“Uncle is fair,” says Ba-ul. “He doesn’t scold me just for the sake of it. He is conscientious.” But he says he does not feel the same way about his grandmother, and confesses he despises his grandmother’s nagging. “She's always telling me to clean up, come home early, do this, and I can’t stand it. I’d rather have my uncle yell at me.”
Ms. Kang’s world revolves around her grandson. “When Ba-ul went off to elementary school, the kids teased him mercilessly. So I went to school almost every day to try and stop kids from harassing him.
“Children adapt well, I think,” she goes on, “but adults still stare at him and whisper when he passes by because Ba-ul is so dark.”
As she talks, Ba-ul sits in the adjoining room with his friend, Hee-cheol, also 15, playing computer games. When Ba-ul is out of earshot, his friend Hee-cheol says, “You are probably going to write some poignant tale about what a horrible life he lives, and how he eats only one meal a day and stuff like that. It’s not like that at all. He leads a normal life, you know.”
Ba-ul’s friend continues: “He’s got many friends in school. Besides, no one wants to mess with Ba-ul ’cause he’s sent two kids who got into fights with him to the hospital.”
Indeed, his grandmother tells of having to pay hospital fees twice since Ba-ul entered middle school because he beat up kids who made fun of him. Both she and Ba-ul acknowledge that his teachers at Daegwang Middle School went out of their way to be kind to him.
Ba-ul says the only times his close friends tease him is when they call him “Paul,” the Anglicized version of his name. “What I dislike the most,” says Ba-ul with a scowl, “is when perfect strangers on the street look at me like I’m some kind of alien. That really bothers me.”
He falls silent, hinting that he prefers not to elaborate. When asked to recall his early childhood, he shrugs and calls it pretty normal. “Oh, you know, me and my friends we hung out together, played games at arcades and went swimming in the streams of Dobong mountain. The usual stuff kids do.”
Ba-ul doesn’t like to talk much except to his good friends, and answers curtly. It may be shyness, but it may also be because he prefers solitude. He repeatedly says he is just fine.
“I have friends. I go to school. There's not much I need in life,” he says. Besides shooting hoops at Korea University across the street, he likes to do taekwondo, a sport in which he has a black belt. A local taekwondo school provided him a free scholarship, on account of the family’s low income. Recently, Ba-ul began attending a computer hagwon.
Ba-ul will start school this week at Hanyoung Technical High School for boys, along with Hee-cheol. Both attended a boys-only middle school which went co-ed during their second year. Ba-ul jokes, “If only we had been born a year later, we could have had all these girls in our classes. Bummer. We’re going to another all-boys school.”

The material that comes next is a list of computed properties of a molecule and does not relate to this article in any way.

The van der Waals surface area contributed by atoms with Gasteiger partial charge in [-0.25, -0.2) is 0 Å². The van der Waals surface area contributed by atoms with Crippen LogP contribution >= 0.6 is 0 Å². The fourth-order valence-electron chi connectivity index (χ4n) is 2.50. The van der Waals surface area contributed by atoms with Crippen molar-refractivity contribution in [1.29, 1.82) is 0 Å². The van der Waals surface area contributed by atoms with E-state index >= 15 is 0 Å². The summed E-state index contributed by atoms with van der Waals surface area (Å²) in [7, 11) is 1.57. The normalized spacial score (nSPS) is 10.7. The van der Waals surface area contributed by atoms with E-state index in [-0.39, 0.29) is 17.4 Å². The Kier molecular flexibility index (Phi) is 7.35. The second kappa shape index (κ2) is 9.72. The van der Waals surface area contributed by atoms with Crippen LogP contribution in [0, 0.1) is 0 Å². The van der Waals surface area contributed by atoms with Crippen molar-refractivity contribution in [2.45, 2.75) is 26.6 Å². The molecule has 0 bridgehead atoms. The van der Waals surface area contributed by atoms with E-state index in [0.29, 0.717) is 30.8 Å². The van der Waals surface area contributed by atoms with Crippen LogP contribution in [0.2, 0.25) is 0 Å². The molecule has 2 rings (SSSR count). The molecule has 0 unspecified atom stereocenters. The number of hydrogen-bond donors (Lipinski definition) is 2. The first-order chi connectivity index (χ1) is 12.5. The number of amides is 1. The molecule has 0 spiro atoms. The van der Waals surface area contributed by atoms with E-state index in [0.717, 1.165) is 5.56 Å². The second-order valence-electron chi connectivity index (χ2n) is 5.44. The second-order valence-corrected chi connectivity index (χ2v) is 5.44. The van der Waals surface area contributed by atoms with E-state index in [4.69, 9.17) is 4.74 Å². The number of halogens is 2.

Ba-ul wants to earn a lot of money so that he can travel a lot. He wants to see Japan the most, calling it “an interesting place to be.” He doesn’t know what profession he will someday enter, only that he wants to earn a decent living. He wants to be like normal people one day, having a home and family.
For now, he just wants to forget that he’s different.


For people like Ba-ul, some help is out there

The Pearl S. Buck Foundation was founded in 1964 by the Nobel prize-winning author of “The Good Earth” to give financial and moral support, and even food, to mixed-race children of American military personnel stationed in Korea and Korean women.
There are now 600 children registered with the organization, but only 230 have sponsors. Although the government assists the children through the Social Welfare Public Fund, the foundation must also rely on individual sponsors for help.
The foundation assists these biracial children (up to age 18) by linking them with sponsors, providing vocational training and organizing social events among other efforts.
The children fall into two categories: children of U.S. soldiers and a Korean mother who either are abandoned or live alone with their mothers; and mixed-race youth, or their children, living in dismal conditions.
The foundation also helps children trying to contact their father in the United States, or those who want to emigrate there.
“Most of the children have suffered terribly from scorn and vilification in Korean society,” says Lee Ji-young, spokesperson for the foundation.
“Some of the children who manage to immigrate to the United States curse this country when they leave because they have suffered so much pain.”
An estimated 5,000 children have been born in Korea who are the offspring of American soldiers and Korean women who were abandoned by one or both parents.

For more information, visit or call (02) 871-6916.

by Choi Jie-ho